El Salvador, Guatemala, Haiti, India, Jamaica, Mexico, Pakistan, Peru, Philippines, Poland,
Russia, South Korea, United Kingdom (except Northern Ireland) and its dependent territories,
and Vietnam. Persons born in Hong Kong, Macau, and Taiwan are eligible. Applicants should
check with the State Department to determine the ineligible countries for future DV lotteries.
2. Entrants must meet an education or training requirement. You will have met the educa-
tion requirement if you have a high school education or have successfully completed a 12-year
course of elementary and secondary education. You will have met the training requirement
if you have at least two years of work experience within the past five years in an occupation
requiring at least two years of training or experience to perform. The U.S. Department of
Labor’s O*Net OnLine database will be used to determine qualifying work experience.
Green Card Lottery Scams
According the Federal Trade Commission (FTC), the nation’s consumer protection agency, some
businesses and attorneys misrepresent their services by saying that:
• they are affiliated with the U.S. government;
• they have special expertise or a special entry form that is required to enter the lottery;
• their company has never had a lottery entry rejected;
• their company can increase an entrant’s chances of “winning” the lottery;
• people from ineligible countries still are “qualified” to enter the lottery.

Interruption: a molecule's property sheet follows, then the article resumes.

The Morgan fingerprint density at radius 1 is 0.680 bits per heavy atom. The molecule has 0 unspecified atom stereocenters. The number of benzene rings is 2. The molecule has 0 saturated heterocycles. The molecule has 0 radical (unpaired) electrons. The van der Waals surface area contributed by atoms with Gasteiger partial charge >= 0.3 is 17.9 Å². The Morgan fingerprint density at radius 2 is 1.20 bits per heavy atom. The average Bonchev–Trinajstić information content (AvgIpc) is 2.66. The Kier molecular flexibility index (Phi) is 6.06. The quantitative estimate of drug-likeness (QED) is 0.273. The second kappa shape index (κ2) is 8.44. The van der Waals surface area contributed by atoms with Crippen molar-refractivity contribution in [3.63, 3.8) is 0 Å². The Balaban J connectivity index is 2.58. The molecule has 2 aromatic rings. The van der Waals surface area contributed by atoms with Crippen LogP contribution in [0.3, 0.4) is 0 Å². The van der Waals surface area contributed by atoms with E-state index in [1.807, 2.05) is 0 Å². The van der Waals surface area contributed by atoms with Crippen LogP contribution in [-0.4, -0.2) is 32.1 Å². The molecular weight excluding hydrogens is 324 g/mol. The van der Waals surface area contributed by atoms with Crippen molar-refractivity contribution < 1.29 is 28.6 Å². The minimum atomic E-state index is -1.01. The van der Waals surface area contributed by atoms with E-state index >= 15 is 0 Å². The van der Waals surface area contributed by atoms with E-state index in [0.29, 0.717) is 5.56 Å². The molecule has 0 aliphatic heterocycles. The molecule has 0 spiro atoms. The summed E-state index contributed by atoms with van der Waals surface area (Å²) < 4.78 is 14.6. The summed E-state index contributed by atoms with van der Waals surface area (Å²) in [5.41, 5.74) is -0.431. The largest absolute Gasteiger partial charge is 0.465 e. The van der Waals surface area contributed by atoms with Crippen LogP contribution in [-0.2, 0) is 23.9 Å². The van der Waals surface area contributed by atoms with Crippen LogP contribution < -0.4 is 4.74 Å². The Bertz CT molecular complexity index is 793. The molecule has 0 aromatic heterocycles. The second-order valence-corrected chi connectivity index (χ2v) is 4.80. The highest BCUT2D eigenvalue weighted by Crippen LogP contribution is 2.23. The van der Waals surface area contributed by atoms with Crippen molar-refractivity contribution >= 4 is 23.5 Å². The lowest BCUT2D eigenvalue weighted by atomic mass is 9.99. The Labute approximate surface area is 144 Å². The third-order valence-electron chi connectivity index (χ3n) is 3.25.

In addition, some companies jeopardize an entrant’s opportunity to participate in the lottery by filing
several entries. These companies also may charge lottery-winning applicants substantial fees to
complete the application process.
Protecting Yourself from Fraud
The FTC says the best way to protect against green card lottery scams is to understand how the State
Department’s lottery works.
• There’s no charge to enter the green card lottery. You can enter on your own at the State
Department’s website — www.dvlottery.state.gov. You’ll need to answer a few questions and
provide passport-style digital photographs. You’ll get an acknowledgment from the State De-
partment once you’ve submitted your entry.
Hiring a company or attorney to enter the lottery for you is your decision, but the person you
pay will have to follow the same procedure. And your chance of being selected is the same
whether you submit the entry or you pay someone to do it for you.
• Submit only one entry. If you submit more than one, you will be disqualified.
• Selection of entries is random. Spouses who are eligible for the DV lottery can apply sepa-